Alcohol-associated liver disease (ALD) is a leading cause of death and severe illness. More than 95,000 people die in the U.S each year from excessive alcohol use, according to the federal Centers for Disease Control and Prevention.
Researchers at Cedars-Sinai recently found that a synthetic compound improved the protection of the liver against injury in an animal model for alcoholic hepatitis.
The most prevalent forms of ALD are fatty liver, alcoholic hepatitis and cirrhosis. Corticosteroids are the only treatment option for alcoholic hepatitis, or chronic inflammation of the liver, despite little evidence of long-term efficacy and considerable adverse side effects.
Investigators at Cedars-Sinai and the University of California, San Diego (UCSD), found that a synthetic compound given orally protected the liver against injury in an animal model for alcoholic hepatitis. The study was recently published in the Proceedings of the National Academy of Sciences. Ekihiro Seki, MD, PhD of Cedars-Sinai and Dennis A. Carson, MD, of UCSD are co-senior authors of the paper.
"Interleukin-22 (IL-22) is a beneficial cytokine that can help protect the body against invading pathogens, repair damage caused by intestinal or liver disease and potentially prevent the development of ALD," said Seki, professor of Medicine and Biomedical Sciences.
"But supplying recombinant IL-22 proteins for disease therapy can be quite expensive. We wanted to find out if a smaller, synthetic molecule that would be cheaper to manufacture — 1Z1—could be an alternative strategy," he said.
Ekihiro Seki, MD, PhD
In the study, injury, fatty liver, and inflammation were induced in an alcoholic hepatitis mouse model. This resulted in a reduction of intestinal toll-like receptor 7 (TLR7)—a protein known to help prevent liver fibrosis and play a role in protecting it against harmful bacteria. Those mice were then given oral 1Z1, a synthetic TLR7 ligand.
"We found that ingestion of 1Z1, relying on IL-22 induction in the intestine, protected against alcohol-induced fatty liver and liver injury," said Seki.
The intestines and the gut microbiome play a key role in that ALD protection.
Alcohol consumption damages the lining of the intestines, allowing bacteria to escape and migrate to the liver where the microbes can do significant damage to the vital organ.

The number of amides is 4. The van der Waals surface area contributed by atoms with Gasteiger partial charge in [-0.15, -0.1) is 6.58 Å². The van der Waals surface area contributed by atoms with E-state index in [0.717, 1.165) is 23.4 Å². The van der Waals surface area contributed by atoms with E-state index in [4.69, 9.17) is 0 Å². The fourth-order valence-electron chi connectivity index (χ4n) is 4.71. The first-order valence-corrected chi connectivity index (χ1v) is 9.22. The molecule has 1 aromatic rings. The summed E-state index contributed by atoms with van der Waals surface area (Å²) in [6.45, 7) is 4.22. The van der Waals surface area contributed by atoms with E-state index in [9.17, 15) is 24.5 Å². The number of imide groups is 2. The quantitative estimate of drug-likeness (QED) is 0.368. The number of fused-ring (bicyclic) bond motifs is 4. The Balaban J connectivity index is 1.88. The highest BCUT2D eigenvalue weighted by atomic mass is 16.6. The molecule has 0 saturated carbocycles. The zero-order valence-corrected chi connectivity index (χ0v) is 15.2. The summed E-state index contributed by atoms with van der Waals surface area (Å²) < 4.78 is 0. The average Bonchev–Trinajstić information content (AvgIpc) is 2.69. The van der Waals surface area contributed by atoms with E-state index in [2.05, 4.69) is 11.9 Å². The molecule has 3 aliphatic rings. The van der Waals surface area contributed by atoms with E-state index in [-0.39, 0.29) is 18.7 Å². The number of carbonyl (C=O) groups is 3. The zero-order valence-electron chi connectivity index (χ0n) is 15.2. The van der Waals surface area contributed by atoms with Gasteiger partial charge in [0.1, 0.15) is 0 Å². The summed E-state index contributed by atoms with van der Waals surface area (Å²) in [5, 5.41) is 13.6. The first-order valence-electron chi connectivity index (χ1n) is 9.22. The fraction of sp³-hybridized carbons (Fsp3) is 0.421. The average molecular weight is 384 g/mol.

"In the animal study, we found that 1Z1 improved TLR7 activity in the intestines of the mice, ameliorating epithelial damage which prevented gut bacteria from migrating to the liver and doing harm. It also had the effect of boosting the levels of beneficial microbes in the gut microbiome," said Seki.
Another advantage of 1Z1, especially over corticosteroid therapy for liver disease, is that it did not cause systemic side effects in the mice.
Further clinical study is needed to confirm this treatment strategy, said Seki, but the need for new therapies for patients with alcoholic hepatitis is overdue. More than 16 million adults in the U.S. are characterized as heavy drinkers by the Department of Health and Human Services. Hospitals around the country are blaming the current COVID-19 pandemic for an alarming increase in the number of alcohol-related admissions for liver diseases such as alcoholic hepatitis.
"We are absolutely seeing a rise in ALD related to excessive use of alcohol. It is impacting younger people hardest —those under age 40," said Vinay Sundaram, MD, associate professor of Medicine and director of Hepatology Outcomes Research at Cedars-Sinai.
"Treatment options have remained largely unchanged since the 1970’s. Meanwhile, nearly 40% of patients who develop severe disease die within six months. The identification of a better molecular target is critical to the development of effective therapies for alcohol-associated liver disease," said Seki.
Funding: Research reported in this publication was supported by the National Institutes of Health under award numbers R01AA027036, R21AA025841 and P01CA233452.